Two Recent Supreme Court Decisions Highlight the Narrow Pathway of Fair Use

Creatives have long relied on the Fair Use defense when using the work of others as direct inspiration for their own work. The Fair Use Doctrine can successfully be used as a defense to copyright infringement if you meet certain requirements.

The Supreme Court recently analyzed the Fair Use defense in ruling in favor of two copyright holders after others infringed upon their work. In the case of the Andy Warhol Foundation v. Goldsmith, Et Al., the court determined that artist Andy Warhol’s work failed to transform the original work in a unique way and had the same commercial purpose as the original. In Jack Daniel’s Properties, Inc. v. VIP Products LLC, the court’s decision stated dog toys imitating the famous Jack Daniels bottle and label design produced potential confusion as to the source of the design.

We will explore each of these cases further to understand just how narrow the Fair Use defense is for creators who may be inspired to create something based on another party’s work.

Andy Warhol’s Art Fails to Differentiate in Design or Commercialization

The first factor the courts consider when deciding a Fair Use case is the purpose and character of the use. Is the infringing work used for the same purpose as the original work or is it serving a new or even educational purpose?

In this case, Warhol’s work used rock photographer Lynn Goldsmith’s black-and-white picture of legendary musician Prince and made minor changes to the background and color layout.

Because the work was commercialized in the same manner as the original, the court ruled the purpose of the use directly infringed upon the original. If Warhol’s art had been a “transformative” use of the original then the court likely would have ruled in the Warhol Foundation’s favor, but the work reflected a near exact copy of the original both visually and commercially.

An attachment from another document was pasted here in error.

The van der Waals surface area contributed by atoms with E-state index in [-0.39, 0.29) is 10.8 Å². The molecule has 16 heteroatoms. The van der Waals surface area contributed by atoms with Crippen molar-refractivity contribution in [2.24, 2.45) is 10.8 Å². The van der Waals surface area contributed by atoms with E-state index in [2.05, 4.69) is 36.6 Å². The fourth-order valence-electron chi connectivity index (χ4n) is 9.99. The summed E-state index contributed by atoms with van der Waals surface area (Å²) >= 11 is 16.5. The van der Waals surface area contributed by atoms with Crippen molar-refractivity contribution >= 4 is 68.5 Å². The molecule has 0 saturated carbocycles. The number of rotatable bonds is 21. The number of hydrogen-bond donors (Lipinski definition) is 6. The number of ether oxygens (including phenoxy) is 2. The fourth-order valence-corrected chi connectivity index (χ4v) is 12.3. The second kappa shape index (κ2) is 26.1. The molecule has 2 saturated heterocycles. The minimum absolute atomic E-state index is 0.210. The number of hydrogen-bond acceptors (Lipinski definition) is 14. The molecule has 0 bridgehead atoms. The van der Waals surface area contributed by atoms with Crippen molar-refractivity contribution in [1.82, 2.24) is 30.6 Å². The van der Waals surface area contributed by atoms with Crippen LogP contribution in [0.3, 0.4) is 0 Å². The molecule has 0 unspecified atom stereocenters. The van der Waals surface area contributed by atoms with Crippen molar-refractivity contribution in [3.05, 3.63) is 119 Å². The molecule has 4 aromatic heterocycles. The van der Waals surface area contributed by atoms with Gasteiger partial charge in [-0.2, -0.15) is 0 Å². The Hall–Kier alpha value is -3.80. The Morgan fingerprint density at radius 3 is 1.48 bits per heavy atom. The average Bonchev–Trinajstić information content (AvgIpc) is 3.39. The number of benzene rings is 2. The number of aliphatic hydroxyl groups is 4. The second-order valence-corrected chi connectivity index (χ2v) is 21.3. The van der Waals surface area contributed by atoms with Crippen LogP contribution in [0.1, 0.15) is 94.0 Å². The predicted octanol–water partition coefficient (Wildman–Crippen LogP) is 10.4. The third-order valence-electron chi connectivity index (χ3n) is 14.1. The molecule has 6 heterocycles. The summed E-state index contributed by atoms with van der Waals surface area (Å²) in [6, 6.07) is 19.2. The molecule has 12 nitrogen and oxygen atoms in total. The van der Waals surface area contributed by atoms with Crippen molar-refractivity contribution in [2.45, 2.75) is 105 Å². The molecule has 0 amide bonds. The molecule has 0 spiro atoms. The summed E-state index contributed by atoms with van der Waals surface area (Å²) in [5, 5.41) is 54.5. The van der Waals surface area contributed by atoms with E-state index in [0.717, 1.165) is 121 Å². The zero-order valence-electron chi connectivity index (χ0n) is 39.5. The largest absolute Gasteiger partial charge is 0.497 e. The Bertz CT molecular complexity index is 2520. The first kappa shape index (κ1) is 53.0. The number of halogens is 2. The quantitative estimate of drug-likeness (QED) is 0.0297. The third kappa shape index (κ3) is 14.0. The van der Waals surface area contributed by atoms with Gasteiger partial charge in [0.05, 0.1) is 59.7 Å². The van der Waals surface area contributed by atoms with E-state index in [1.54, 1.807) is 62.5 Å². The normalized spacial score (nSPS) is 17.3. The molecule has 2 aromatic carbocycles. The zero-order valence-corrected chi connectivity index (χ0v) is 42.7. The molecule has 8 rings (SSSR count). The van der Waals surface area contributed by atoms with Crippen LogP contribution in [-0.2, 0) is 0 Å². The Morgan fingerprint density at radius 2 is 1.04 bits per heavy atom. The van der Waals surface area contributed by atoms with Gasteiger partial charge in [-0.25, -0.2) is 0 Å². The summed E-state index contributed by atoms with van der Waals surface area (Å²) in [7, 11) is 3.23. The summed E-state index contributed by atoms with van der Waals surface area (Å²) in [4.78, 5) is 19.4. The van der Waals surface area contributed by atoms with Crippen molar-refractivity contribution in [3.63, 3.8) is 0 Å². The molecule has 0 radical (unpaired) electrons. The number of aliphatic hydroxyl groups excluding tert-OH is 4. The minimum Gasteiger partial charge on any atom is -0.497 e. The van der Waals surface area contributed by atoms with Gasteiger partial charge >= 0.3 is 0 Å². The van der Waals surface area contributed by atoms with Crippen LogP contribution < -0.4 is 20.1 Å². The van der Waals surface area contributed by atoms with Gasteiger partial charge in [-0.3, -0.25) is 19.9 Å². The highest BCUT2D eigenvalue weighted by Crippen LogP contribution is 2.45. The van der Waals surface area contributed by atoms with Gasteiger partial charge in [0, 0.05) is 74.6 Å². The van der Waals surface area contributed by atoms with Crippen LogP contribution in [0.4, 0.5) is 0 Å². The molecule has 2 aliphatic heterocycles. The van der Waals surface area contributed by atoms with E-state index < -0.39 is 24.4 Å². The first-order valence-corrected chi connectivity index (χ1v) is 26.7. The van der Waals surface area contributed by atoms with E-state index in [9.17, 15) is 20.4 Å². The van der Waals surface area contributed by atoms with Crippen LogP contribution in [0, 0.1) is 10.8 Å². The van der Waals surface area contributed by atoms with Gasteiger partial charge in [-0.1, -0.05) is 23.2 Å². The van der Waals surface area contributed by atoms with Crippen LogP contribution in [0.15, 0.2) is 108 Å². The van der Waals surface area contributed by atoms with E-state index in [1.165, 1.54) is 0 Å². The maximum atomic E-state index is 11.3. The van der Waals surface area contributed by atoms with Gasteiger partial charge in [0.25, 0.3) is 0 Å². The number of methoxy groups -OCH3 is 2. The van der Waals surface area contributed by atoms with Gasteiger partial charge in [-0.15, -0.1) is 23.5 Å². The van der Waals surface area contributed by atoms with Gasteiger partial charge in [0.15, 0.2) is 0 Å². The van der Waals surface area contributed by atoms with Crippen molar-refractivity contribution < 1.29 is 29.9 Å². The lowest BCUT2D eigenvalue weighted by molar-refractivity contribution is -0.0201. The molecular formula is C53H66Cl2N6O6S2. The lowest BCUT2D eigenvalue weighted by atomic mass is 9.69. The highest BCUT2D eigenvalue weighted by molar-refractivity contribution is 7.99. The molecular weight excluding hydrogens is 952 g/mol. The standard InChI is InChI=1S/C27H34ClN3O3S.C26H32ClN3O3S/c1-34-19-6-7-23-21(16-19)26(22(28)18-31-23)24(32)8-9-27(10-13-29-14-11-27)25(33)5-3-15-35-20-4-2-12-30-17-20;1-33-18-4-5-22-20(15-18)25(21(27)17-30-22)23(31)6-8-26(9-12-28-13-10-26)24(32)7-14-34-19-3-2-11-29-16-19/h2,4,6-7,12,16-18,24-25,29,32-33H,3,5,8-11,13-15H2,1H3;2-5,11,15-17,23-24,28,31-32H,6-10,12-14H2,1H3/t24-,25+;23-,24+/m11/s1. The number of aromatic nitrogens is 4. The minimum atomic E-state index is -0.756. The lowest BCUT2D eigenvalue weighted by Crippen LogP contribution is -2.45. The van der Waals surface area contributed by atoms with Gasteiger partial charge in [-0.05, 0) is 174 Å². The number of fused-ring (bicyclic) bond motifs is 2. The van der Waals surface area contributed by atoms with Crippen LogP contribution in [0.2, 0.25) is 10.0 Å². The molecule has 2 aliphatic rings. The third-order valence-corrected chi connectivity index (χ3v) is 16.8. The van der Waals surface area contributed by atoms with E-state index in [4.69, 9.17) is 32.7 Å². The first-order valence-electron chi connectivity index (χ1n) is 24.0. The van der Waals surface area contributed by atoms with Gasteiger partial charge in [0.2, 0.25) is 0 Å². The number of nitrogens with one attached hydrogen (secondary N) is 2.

Jack Daniels Case Sets Precedent for Source-Identifying Works

Jack Daniels’ pursuit of VIP Products and their use of JD trademarks for their “Bad Spaniels” dog toys resulted in a potential new precedent from the Supreme Court. The court reversed lower-court decisions centered around works of parody that those courts claimed could skirt certain infringement claims.

The “Bad Spaniels” dog toys feature almost the same exact logos, font, label design, and size as a regular Jack Daniels bottle. The famous JD bottles include a multitude of trademarks that the court ruled were being abused by VIP Products.

The court ruled that the use of other trademarks in the creation of source-identifying works is still an infringement even if the new works are for a noncommercial purpose. Supreme Court Justice Elena Kagan, who wrote the opinion, reversed the lower-court inclusion of the “Rogers test” as a first amendment defense because the trademarks being used designated the source of the dog toys.

While the court is not taking a position on the oft-used Rogers case, they are rejecting it as a defense in this case specifically. In the end, the significance of this decision lies in the way the court rejected the use of one company’s trademarks for another company’s own source-identifying trademarks. If the work has the potential to cause confusion as to its origin, then trademark infringement is present.

At CLARK.LAW, we support the right of Americans to create and innovate, but we also support the rights of individuals and companies to protect their work. These cases highlight how narrow the Fair Use defense often is. If you believe someone is infringing upon your company’s work or that your company is being inappropriately sued for infringement, contact our team and defend your work.

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